I learned to cross stitch one stormy day while sick in my teens. It was something productive to do while I sat on the couch watching M*A*S*H*, plus it was cheaper than my Yu-Gi-Oh! cards so it worked out for everyone. I fell out of the art in my early 20's since, as much as I love flowers and little birds, I just didn't want to keep making them over and over again. I hesitate to classify something as "girly", but it really doesn't help when a decent dragon pattern cost over $200, and everything for a decent price looks like it came out of an old ladies living room.

Then came Pinterest.

I won't go on again about one of my favorite websites, but needless to say I discovered an entire community of people who had taken cross stitch to a whole new place-geek cross stitch.

Since then I relearned my old art and started making these:

Black Mage of Final Fantasy/8 Bit Theater

Bowser from Mario 3. I bet he's easier to beat when he's made out of thread.

Calvin and Hobbs-AWWWWW!!!

Gir-he likes tacos

Of course I've got to make a Harley Quinn. 

Mew was harder to choose colors for. I like how he turned out though. 

Stewie rules. 

Stitch took forever just because of all that stupid blue. 
This was a birthday gift for my mom- a little baby zombie! He'll warm your heart before he eats it!

I couldn't pass up Raven. 
Seriously, if you're looking for a new fun craft to do check out geeky cross stitch! You'll love it!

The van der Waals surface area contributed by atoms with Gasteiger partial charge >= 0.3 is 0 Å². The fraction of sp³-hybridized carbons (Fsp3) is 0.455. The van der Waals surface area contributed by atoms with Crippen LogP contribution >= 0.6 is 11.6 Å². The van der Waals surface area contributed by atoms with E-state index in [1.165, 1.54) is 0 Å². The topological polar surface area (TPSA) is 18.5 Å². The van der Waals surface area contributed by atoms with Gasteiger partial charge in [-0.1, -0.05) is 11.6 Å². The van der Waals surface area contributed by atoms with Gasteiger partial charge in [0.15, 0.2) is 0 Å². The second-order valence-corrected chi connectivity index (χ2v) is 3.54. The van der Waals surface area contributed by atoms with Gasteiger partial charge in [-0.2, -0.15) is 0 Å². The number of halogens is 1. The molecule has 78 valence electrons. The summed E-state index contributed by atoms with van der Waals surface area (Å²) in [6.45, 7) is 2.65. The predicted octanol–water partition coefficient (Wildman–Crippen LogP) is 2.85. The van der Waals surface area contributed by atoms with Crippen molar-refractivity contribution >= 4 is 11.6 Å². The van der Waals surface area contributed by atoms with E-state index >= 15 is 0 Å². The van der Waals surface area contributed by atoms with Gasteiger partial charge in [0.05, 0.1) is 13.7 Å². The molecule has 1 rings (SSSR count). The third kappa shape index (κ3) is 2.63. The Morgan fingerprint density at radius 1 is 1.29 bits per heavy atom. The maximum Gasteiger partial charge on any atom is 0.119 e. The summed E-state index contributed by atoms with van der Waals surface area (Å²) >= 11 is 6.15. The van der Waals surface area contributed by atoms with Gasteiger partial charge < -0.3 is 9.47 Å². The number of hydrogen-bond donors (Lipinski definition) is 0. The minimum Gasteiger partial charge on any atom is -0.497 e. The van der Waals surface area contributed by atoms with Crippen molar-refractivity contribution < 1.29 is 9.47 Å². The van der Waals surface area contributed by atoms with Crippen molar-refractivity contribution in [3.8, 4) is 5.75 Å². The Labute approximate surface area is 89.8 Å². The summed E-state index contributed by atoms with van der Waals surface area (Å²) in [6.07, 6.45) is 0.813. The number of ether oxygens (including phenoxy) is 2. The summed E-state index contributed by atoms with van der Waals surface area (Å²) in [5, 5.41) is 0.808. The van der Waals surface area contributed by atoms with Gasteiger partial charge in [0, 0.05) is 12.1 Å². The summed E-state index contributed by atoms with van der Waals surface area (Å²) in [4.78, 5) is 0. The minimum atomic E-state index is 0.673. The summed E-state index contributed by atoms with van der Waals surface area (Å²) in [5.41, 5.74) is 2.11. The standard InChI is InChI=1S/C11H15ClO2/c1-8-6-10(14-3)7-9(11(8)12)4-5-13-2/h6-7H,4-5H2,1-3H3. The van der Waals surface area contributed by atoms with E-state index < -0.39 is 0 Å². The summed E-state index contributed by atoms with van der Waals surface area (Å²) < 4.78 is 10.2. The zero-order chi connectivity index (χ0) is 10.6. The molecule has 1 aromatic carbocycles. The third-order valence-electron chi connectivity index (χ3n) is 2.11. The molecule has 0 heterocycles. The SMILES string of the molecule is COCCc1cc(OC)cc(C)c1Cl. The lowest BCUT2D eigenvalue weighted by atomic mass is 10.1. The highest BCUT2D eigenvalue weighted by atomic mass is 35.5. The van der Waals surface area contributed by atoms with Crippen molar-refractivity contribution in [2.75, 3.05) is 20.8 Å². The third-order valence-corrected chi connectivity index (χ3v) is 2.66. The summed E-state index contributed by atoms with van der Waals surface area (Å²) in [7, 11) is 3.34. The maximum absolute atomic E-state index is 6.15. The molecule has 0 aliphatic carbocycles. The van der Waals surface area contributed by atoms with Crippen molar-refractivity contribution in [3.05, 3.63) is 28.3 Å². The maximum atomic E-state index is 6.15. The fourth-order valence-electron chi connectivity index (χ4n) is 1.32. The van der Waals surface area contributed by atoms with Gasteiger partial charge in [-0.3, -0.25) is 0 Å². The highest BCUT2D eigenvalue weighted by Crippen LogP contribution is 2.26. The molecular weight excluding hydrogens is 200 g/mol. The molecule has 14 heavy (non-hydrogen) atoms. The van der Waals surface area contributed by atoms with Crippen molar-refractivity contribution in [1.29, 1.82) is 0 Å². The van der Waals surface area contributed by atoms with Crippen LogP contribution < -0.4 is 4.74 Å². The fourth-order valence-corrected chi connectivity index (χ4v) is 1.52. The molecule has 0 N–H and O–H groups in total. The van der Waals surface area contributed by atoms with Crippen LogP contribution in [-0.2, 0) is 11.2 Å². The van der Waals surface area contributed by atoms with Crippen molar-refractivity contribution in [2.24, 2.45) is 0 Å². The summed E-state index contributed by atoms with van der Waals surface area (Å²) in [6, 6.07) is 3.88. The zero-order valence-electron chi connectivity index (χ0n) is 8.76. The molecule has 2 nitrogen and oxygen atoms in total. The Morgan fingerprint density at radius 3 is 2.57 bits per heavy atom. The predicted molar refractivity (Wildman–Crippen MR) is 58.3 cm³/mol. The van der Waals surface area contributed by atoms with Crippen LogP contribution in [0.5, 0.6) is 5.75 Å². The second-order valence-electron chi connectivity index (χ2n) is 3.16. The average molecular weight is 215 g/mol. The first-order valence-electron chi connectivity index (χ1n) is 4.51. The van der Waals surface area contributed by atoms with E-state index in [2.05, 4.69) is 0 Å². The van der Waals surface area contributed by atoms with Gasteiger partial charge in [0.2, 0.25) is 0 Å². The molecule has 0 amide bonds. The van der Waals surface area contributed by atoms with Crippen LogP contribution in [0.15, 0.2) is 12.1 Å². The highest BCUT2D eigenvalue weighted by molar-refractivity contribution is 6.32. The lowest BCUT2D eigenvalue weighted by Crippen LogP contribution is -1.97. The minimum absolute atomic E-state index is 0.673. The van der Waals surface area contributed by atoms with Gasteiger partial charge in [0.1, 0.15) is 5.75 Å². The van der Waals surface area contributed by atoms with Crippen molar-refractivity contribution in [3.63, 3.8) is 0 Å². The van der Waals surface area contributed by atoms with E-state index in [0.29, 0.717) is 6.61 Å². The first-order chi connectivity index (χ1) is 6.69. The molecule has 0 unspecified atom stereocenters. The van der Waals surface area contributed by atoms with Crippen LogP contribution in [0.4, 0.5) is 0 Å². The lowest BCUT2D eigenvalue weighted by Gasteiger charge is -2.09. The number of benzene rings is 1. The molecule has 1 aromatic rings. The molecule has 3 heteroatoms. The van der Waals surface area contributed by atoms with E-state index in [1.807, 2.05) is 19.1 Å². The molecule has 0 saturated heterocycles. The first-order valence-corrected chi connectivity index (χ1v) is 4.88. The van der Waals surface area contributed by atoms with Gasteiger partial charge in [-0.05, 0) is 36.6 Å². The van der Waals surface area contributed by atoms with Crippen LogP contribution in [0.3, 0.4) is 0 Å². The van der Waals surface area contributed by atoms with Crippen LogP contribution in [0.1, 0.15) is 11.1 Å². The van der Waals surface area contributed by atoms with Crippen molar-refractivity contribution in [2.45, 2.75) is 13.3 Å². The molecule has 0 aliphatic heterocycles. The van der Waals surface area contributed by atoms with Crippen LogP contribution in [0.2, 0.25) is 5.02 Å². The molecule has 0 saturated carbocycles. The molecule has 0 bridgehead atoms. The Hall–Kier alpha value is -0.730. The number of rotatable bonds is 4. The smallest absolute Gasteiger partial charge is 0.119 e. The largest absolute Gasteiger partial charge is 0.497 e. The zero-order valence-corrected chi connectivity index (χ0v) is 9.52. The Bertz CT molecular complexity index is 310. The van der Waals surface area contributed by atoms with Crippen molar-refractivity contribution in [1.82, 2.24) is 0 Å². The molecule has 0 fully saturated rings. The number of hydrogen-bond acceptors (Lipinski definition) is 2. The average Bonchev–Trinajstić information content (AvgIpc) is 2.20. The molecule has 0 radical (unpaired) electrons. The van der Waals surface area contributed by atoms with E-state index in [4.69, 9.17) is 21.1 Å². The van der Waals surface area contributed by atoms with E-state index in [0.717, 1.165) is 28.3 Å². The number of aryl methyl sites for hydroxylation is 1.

-JOE

Thursday, April 2, 2015

Wounded Warriors

Before you read any farther, this post contains some spoilers for last week's episode of Arrow, “Suicidal Tendencies.” I won't give away any major plot points for story arc that has been going through the current season, but I will speak about some of the plots in this particular episode.

So if you don't want to know what happens in this episode, be warned now: SPOILER ALERT!

But rather than starting at the beginning of the episode, I'm going to start at the end. At the close of the episode, David Ramsey, the actor for John Diggle in the series, made a public service announcement about the Wounded Warrior Project, which you can watch here: http://www.cwtv.com/shows/arrow/wounded-warrior-psa/?play=3759ed3d-6258-4633-81a9-e6611d39ef7c

David Ramsey makes a public service announcement about
the Wounded Warrior Project
As Ramsey said, the Wounded Warrior Project helps veterans who may bear not only physical wounds, but emotional or psychological wounds as well. To learn more, you can visit their website: findWWP.org

For those that have followed the last season of Arrow, as the title suggests, last week's episode featured the return of the Suicide Squad. Lyla, as the squad's leader, is in charge of the mission. As she was pulled in from her honeymoon for the mission, she is joined by her newlywed husband, Diggle, in addition to regular members of the squad, Cupid and Deadshot (a.k.a. Floyd Lawton).

Diggle, Deadshot, Lyla and Cupid working on a mission as
the Suicide Squad
Most episodes of Arrow show flashbacks of Oliver's time on the island (and other places he went during his five years away from home), but this week's episode shows flashbacks of Deadshot's life. Though showing flashbacks for a villain has been done on Arrow before (just a few weeks ago, we saw Malcom Merlyn's origin story), I found this particular origin story intriguing.